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Slovakia - Presidential Election

The second round of the Slovakian Presidential election will be a run off between Robert Fico and Andrej Kiska

The second round of the Slovakian Presidential election will be a run off between Robert Fico and Andrej Kiska

17/03/2014 - Results - 1st round

As forecast Prime Minister Robert Fico (Direction-Social Democracy, SMER-SD) came out ahead in the first round of the presidential election in Slovakia on 15th March with 28.01% of the vote, i.e. the lowest result for a candidate in the first round of a presidential election ever - he took a four point lead over, Andrej Kiska, who clinched 24.01% of the vote. The two candidates will now face each other in the second round on 29th March next.
Radoslav Prochazka came third with 21.25% of the vote followed by one of the leaders of the 1989 Velvet Revolution, Milan Knazko who won 12.87% of the vote. Gyula Bardos, the first person of the Hungarian minority (10% of the Slovakian population) to run for President, won 5.11%. Pavol Hrusovsky, supported by the Christian-Democratic Movement (KDH) - a party he led from 2000-2009 - the Democratic and Christian Union and Democratic Party (SKDU-DS) and Most Hid (Bridge) won 3.33% and Helena Mezenska (the Party of Ordinary People and Independents, OL'aNO), 2.38%. The other seven candidates won less than 1% of the vote. Turnout, which was equal to the first round of the presidential election on 21st March 2009 lay at 43.4% (- 0.22 points).

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Outgoing Prime Minister, Robert Fico won the first round of the election but it seems that the polls' favourite will be under threat in the 2nd round.
The man who stands as a defender of the most vulnerable and the middle classes also wants to be the guarantor of the stability of Slovakia; He said he would like to strengthen cooperation between the head of State, the government and Parliament. "The President of the Republic should unite the country whilst the Prime Minister tends to divide it," he declared. During the electoral campaign he has often quoted Austrian head of State, Heinz Fischer as his model.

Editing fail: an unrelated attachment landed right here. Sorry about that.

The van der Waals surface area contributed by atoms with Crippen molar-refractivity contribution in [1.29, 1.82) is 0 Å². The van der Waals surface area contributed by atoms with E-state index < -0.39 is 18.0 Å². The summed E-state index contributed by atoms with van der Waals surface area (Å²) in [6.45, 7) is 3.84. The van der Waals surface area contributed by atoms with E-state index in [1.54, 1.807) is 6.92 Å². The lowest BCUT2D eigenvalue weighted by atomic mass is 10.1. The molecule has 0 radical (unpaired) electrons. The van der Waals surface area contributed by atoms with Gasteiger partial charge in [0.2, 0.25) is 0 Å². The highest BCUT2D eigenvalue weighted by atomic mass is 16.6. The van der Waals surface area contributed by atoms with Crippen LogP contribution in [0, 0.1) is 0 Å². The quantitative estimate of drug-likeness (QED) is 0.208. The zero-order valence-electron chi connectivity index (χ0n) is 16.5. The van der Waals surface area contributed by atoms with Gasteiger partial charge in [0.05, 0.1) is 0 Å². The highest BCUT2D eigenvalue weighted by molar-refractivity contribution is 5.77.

Many analysts - and many Slovakians - fear however that a victory for the Prime Minister on 29th March next will lead to a presidentialisation of the political system in a country in which, at present, the head of State has few powers and no control over the political agenda.
Many fear that Robert Fico is modelling himself on Milos Zeman (Citizens' Rights Party, SPO), the first president to be elected by universal suffrage in the Czech Republic on 26th January 2013, who on several occasions has illustrated his will to influence political life and also Hungarian Prime Minister Viktor Orban (Alliance of Young Democrats-Civic Union, FIDESZ-MPP). If Robert Fico became head of State his party's (Direction-Social Democracy), domination of political life would also grow. At present it enjoys an absolute majority in the National Council (Narodna rada Slovenskej republiky), the only chamber in parliament (83 MPs out of 150), and leads 7 regions out of 9, a domination which reminds some of the communist era.

The outgoing Prime Minister has already announced that he wants to extend the powers of the president of the Republic. Marian Lesko, a political analyst for the weekly Trend Business, fears that he will transform the present political system into a presidential one. "He is a young, ambitious politician who would like to build a semi-presidential - and even a presidential system," believes Samuel Abraham, Director of the Higher School for Liberal Arts (BISLA) in Bratislava. "The presidential election has become a referendum regarding Robert Fico and the concentration of power," maintains Grigorij Meseznikov of the Public Affairs Institute (IVO).